As always I recognize expansion and contraction on repeat. I feel jubilation and wonder with most tech advances in my lifetime as I enjoy the increase in efficiency and knowledge followed shortly by the joy in rediscovering and embracing again a simpler way of doing things for various reasons that become apparent.

The returning desire for an in-person real-connection community is the natural counterbalance to too much being out there in the social media not-really-real space. I’m shocked at how long it takes to become more apparent to most other people though I do believe we all are getting better at it and quickly. The key is to recognize when change is calling and go willingly and don’t dottle once the necessity is recognized.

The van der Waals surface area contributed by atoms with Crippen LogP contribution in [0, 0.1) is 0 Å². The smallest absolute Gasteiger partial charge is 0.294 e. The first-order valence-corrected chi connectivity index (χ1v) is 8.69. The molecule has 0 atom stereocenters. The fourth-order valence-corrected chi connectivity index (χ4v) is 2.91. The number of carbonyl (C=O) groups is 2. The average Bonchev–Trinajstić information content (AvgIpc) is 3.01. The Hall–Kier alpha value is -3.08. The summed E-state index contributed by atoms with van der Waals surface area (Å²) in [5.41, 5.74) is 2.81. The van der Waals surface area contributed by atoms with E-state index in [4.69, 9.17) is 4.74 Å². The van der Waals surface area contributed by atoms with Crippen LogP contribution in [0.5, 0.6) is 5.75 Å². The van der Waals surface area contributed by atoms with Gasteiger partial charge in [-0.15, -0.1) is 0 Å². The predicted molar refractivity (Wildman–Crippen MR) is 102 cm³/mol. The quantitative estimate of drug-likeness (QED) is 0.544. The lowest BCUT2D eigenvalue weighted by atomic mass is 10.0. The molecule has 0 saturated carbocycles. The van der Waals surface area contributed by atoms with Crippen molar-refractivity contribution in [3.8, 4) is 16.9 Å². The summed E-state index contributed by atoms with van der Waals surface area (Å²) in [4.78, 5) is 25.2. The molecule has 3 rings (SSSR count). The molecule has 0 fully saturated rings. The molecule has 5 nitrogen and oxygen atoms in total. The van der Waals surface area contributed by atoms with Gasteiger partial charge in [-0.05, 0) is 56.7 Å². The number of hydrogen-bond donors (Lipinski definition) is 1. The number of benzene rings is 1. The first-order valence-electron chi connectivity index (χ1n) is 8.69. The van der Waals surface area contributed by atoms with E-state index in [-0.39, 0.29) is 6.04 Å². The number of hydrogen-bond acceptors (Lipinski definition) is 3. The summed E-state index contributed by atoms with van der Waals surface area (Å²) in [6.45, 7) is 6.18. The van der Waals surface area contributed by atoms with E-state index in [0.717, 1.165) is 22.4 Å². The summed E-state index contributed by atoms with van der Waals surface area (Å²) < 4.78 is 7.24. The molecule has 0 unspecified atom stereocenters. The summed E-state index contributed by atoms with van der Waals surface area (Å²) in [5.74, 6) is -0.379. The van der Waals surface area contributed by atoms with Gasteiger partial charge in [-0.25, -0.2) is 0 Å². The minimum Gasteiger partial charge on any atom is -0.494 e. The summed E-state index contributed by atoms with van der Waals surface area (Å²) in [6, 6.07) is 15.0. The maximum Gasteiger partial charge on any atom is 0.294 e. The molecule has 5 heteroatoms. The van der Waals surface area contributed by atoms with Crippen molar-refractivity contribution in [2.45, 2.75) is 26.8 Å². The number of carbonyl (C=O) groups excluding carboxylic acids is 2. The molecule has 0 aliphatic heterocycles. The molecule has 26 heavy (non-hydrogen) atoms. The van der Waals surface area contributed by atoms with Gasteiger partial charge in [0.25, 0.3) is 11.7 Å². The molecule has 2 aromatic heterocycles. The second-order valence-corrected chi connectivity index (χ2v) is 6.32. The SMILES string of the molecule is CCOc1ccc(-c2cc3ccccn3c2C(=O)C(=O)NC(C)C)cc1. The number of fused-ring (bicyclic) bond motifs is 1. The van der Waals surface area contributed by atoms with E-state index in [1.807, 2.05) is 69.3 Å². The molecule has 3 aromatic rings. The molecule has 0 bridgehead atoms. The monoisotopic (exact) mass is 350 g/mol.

The Next Step

An excerpt from my book Bliss Or Bust: Uplifting Thoughts.

The next step doesn’t have to be difficult. It can flow to you easily. Ask yourself: How do you want to feel about the situation at hand? Knowing the feeling you want will help you realize the next step. 

It’s fun to be clear on what to do next. Don’t you love clarity? You can decide ahead of time to know exactly what action to take at the right time or even at a certain time. You can look forward to knowing what to do at just the right time. Plan ahead to feel good about how easy it is to take the next step with perfect timing.

Love Notes From Intuition

The earliest intuitive flash I remember was when I was around twelve years old. I remember it distinctly even now, decades later.

We were taking a drive in the car. I was in the back seat behind dad. I was looking out the window watching the world go by, and mom and dad talked about funny things they’d seen. For some reason, I tuned in to the conversation right as dad was saying, “One of the funniest things I’ve ever seen…”.